Ellaberry Gardens
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Using Quail Eggs



We've had coturnix quail for a couple of years now.  They were originally going to be an urban meat raising experiment but I quickly learned what outstanding little egg layers they are! I still think it's an extremely viable component of an urban homesteading situation and I hope to add that quail in quantity for this soon but we're mainly using our quail for eggs right now.  Hens begin laying just 6-8 weeks after hatching and require less feed per ounce of body weight to produce eggs than chickens.  Quail produce one pounds of eggs on two pounds of feed while chickens require three pounds of feed to produce the same pound of eggs.  Mind you, it does require at least 5 quail eggs to equal one chicken egg so you'll have lots more crackin' to do! So, what do you do with all those quail eggs?

Boil them.  Fry them. Scramble them.  Pickle them.  Use them in your recipes.  Freeze them.  Anything you would do with a chicken egg, you can do with quail eggs.  You'll just have to use 5 of them for every chicken egg you would use. 

Here are a few pointers:

Boiling quail eggs

Put your eggs in a steamer basket in a single layer.  Put them over the water before you turn on the heat.  Turn the heat on high and as soon as the water starts boiling, set your timer for 5-6 minutes.  Pour your eggs into an icy bath.  Let sit until cool.  Peel and enjoy!  Make egg salad!  Eat them as little bite size snacks!  Pickle them (will post my pickling recipe soon!)  Yum!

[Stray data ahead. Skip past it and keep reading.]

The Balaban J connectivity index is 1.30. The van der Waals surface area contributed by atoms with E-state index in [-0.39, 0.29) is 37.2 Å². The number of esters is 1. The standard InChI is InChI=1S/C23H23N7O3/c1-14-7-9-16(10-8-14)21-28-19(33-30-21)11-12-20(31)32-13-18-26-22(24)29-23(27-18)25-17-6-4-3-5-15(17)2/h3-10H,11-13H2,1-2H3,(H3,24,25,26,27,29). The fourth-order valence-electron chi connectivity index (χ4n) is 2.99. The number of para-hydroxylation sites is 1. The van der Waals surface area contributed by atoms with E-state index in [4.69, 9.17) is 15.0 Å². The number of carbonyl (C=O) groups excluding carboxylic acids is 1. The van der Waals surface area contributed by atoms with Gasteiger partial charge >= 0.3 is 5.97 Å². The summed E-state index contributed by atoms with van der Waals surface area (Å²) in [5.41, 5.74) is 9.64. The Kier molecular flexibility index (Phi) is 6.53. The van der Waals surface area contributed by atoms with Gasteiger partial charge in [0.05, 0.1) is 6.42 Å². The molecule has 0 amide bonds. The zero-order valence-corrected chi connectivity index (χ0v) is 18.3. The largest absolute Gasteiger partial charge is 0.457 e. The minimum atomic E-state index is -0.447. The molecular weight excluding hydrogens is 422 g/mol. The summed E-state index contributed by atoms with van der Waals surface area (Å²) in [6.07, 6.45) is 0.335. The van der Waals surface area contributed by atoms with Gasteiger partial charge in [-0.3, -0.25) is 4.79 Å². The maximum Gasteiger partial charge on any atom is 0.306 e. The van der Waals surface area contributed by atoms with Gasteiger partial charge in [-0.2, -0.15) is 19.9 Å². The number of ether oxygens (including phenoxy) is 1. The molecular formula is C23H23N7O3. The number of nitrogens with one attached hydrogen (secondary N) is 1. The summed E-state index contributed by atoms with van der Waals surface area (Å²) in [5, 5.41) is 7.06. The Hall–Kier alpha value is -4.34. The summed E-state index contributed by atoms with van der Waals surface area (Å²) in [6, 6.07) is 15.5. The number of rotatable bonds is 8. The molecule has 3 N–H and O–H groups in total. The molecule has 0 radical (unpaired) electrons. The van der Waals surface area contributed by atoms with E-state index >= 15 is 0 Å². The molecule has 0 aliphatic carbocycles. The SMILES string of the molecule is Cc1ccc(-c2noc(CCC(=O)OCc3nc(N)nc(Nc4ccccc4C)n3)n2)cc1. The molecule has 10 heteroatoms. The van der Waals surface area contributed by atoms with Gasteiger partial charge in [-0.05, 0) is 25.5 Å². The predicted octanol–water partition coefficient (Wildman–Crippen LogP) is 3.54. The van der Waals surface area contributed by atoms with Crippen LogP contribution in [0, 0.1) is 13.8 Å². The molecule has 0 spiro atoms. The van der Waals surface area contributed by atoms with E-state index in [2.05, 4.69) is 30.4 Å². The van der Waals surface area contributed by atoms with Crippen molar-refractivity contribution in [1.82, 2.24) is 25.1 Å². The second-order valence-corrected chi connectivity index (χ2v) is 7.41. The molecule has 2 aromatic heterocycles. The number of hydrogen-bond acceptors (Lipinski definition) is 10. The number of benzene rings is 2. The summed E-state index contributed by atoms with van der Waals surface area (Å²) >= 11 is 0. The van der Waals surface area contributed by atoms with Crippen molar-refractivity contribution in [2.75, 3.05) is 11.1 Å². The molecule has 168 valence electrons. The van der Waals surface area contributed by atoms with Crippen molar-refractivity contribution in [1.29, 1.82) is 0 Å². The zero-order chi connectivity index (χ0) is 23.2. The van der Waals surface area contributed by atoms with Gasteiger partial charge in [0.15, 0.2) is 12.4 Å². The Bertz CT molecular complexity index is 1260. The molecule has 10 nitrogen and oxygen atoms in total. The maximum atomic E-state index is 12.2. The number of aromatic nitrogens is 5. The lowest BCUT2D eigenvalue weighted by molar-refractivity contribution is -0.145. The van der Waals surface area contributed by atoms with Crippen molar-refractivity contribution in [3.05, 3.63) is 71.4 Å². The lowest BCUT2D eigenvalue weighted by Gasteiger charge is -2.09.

Freezing quail eggs (works just as well with chicken eggs!)

Break eggs into a colander and push through with the back of a spoon to mix the yolks and whites.  You don't want to stir them at all because you don't want to introduce any air.  Fill up containers/jars that are freezable within about 1" of the top (you need extra room for expansion during freezing!) and label well.  3 tablespoons of this mixture equals about 1 large chicken egg.  I freeze them in pint jars mostly because that's equivalent to about 10 eggs and that's a useful amount for our family for quiches, omelets or holiday baking.  Choose your container size according to how much you'll be defrosting at one time.    If frozen in a deep freeze, these should keep for about 6 months or so. 

Great way to make sure you have your own backyard eggs for all your holiday baking which happens to coincide with a great drop in backyard egg production!







You can also just fry them up for breakfast!





 




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